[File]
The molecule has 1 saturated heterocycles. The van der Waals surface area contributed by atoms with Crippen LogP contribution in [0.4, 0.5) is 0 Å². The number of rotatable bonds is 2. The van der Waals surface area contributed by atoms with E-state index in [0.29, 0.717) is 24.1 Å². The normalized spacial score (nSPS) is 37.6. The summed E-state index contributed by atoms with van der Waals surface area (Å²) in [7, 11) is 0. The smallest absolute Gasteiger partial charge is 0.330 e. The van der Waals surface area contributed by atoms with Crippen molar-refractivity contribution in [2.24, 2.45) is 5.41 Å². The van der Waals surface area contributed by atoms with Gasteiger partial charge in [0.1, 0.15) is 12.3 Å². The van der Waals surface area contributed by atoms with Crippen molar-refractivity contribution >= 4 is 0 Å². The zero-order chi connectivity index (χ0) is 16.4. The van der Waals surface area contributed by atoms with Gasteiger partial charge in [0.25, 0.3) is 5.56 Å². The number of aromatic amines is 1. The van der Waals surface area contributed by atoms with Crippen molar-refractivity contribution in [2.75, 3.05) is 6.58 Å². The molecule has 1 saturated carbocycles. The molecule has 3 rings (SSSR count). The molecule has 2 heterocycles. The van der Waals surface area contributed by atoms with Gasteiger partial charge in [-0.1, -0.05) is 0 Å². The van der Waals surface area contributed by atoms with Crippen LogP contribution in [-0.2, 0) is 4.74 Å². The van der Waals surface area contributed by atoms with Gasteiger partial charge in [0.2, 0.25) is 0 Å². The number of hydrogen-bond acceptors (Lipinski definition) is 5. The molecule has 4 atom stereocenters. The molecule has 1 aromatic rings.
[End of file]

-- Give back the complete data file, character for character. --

The molecule has 1 saturated heterocycles. The van der Waals surface area contributed by atoms with Crippen LogP contribution in [0.4, 0.5) is 0 Å². The number of rotatable bonds is 2. The van der Waals surface area contributed by atoms with E-state index in [0.29, 0.717) is 24.1 Å². The normalized spacial score (nSPS) is 37.6. The summed E-state index contributed by atoms with van der Waals surface area (Å²) in [7, 11) is 0. The smallest absolute Gasteiger partial charge is 0.330 e. The van der Waals surface area contributed by atoms with Crippen molar-refractivity contribution in [2.24, 2.45) is 5.41 Å². The van der Waals surface area contributed by atoms with Gasteiger partial charge in [0.1, 0.15) is 12.3 Å². The van der Waals surface area contributed by atoms with Crippen molar-refractivity contribution >= 4 is 0 Å². The zero-order chi connectivity index (χ0) is 16.4. The van der Waals surface area contributed by atoms with Gasteiger partial charge in [0.25, 0.3) is 5.56 Å². The number of aromatic amines is 1. The van der Waals surface area contributed by atoms with Crippen molar-refractivity contribution in [2.75, 3.05) is 6.58 Å². The molecule has 1 saturated carbocycles. The molecule has 3 rings (SSSR count). The molecule has 2 heterocycles. The van der Waals surface area contributed by atoms with Gasteiger partial charge in [-0.1, -0.05) is 0 Å². The van der Waals surface area contributed by atoms with Crippen LogP contribution in [-0.2, 0) is 4.74 Å². The van der Waals surface area contributed by atoms with Gasteiger partial charge in [0.2, 0.25) is 0 Å². The number of hydrogen-bond acceptors (Lipinski definition) is 5. The molecule has 4 atom stereocenters. The molecule has 1 aromatic rings.